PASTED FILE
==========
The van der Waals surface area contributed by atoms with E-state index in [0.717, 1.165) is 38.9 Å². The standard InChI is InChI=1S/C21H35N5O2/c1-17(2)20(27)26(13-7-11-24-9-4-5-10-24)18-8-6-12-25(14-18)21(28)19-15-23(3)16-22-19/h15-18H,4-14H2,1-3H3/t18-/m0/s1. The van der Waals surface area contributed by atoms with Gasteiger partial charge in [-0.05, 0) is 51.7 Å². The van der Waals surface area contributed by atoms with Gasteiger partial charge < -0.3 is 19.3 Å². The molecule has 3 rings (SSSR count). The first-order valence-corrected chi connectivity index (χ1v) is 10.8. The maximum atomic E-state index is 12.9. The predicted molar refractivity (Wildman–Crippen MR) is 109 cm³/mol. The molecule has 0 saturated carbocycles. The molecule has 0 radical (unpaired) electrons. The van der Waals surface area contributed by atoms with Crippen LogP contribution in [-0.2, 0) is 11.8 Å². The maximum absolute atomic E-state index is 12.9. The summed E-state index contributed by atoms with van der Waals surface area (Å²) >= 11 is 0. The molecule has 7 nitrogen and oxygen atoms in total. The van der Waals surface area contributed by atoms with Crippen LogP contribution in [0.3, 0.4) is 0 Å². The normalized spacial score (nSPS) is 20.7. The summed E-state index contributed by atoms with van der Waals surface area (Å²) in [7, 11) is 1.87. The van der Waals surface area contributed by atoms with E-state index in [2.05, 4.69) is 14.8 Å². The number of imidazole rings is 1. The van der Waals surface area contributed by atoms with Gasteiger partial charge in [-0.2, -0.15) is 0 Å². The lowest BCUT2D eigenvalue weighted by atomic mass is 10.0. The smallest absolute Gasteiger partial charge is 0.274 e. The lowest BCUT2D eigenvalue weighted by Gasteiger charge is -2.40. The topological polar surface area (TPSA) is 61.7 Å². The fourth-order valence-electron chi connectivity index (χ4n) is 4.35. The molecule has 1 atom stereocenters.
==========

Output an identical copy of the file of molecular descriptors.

The van der Waals surface area contributed by atoms with E-state index in [0.717, 1.165) is 38.9 Å². The standard InChI is InChI=1S/C21H35N5O2/c1-17(2)20(27)26(13-7-11-24-9-4-5-10-24)18-8-6-12-25(14-18)21(28)19-15-23(3)16-22-19/h15-18H,4-14H2,1-3H3/t18-/m0/s1. The van der Waals surface area contributed by atoms with Gasteiger partial charge in [-0.05, 0) is 51.7 Å². The van der Waals surface area contributed by atoms with Gasteiger partial charge < -0.3 is 19.3 Å². The molecule has 3 rings (SSSR count). The first-order valence-corrected chi connectivity index (χ1v) is 10.8. The maximum atomic E-state index is 12.9. The predicted molar refractivity (Wildman–Crippen MR) is 109 cm³/mol. The molecule has 0 saturated carbocycles. The molecule has 0 radical (unpaired) electrons. The van der Waals surface area contributed by atoms with Crippen LogP contribution in [-0.2, 0) is 11.8 Å². The maximum absolute atomic E-state index is 12.9. The summed E-state index contributed by atoms with van der Waals surface area (Å²) >= 11 is 0. The molecule has 7 nitrogen and oxygen atoms in total. The van der Waals surface area contributed by atoms with Crippen LogP contribution in [0.3, 0.4) is 0 Å². The normalized spacial score (nSPS) is 20.7. The summed E-state index contributed by atoms with van der Waals surface area (Å²) in [7, 11) is 1.87. The van der Waals surface area contributed by atoms with E-state index in [2.05, 4.69) is 14.8 Å². The number of imidazole rings is 1. The van der Waals surface area contributed by atoms with Gasteiger partial charge in [-0.2, -0.15) is 0 Å². The lowest BCUT2D eigenvalue weighted by atomic mass is 10.0. The smallest absolute Gasteiger partial charge is 0.274 e. The lowest BCUT2D eigenvalue weighted by Gasteiger charge is -2.40. The topological polar surface area (TPSA) is 61.7 Å². The fourth-order valence-electron chi connectivity index (χ4n) is 4.35. The molecule has 1 atom stereocenters.